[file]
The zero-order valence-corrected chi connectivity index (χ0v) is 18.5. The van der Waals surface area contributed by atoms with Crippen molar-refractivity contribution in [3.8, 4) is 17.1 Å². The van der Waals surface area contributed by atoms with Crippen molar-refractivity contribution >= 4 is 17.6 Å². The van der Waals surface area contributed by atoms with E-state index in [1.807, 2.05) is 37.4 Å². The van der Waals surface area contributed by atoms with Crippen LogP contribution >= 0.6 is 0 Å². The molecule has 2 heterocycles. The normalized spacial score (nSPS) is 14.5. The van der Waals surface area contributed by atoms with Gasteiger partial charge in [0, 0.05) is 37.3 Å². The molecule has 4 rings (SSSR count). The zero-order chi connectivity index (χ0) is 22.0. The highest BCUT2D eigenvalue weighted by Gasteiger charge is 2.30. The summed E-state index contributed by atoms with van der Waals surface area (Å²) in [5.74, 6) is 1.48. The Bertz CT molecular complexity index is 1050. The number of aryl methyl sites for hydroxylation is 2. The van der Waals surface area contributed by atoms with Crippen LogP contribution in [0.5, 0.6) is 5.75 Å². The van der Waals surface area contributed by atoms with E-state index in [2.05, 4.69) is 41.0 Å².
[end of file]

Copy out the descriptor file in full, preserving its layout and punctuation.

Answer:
The zero-order valence-corrected chi connectivity index (χ0v) is 18.5. The van der Waals surface area contributed by atoms with Crippen molar-refractivity contribution in [3.8, 4) is 17.1 Å². The van der Waals surface area contributed by atoms with Crippen molar-refractivity contribution >= 4 is 17.6 Å². The van der Waals surface area contributed by atoms with E-state index in [1.807, 2.05) is 37.4 Å². The van der Waals surface area contributed by atoms with Crippen LogP contribution >= 0.6 is 0 Å². The molecule has 2 heterocycles. The normalized spacial score (nSPS) is 14.5. The van der Waals surface area contributed by atoms with Gasteiger partial charge in [0, 0.05) is 37.3 Å². The molecule has 4 rings (SSSR count). The zero-order chi connectivity index (χ0) is 22.0. The highest BCUT2D eigenvalue weighted by Gasteiger charge is 2.30. The summed E-state index contributed by atoms with van der Waals surface area (Å²) in [5.74, 6) is 1.48. The Bertz CT molecular complexity index is 1050. The number of aryl methyl sites for hydroxylation is 2. The van der Waals surface area contributed by atoms with Crippen LogP contribution in [0.5, 0.6) is 5.75 Å². The van der Waals surface area contributed by atoms with E-state index in [2.05, 4.69) is 41.0 Å².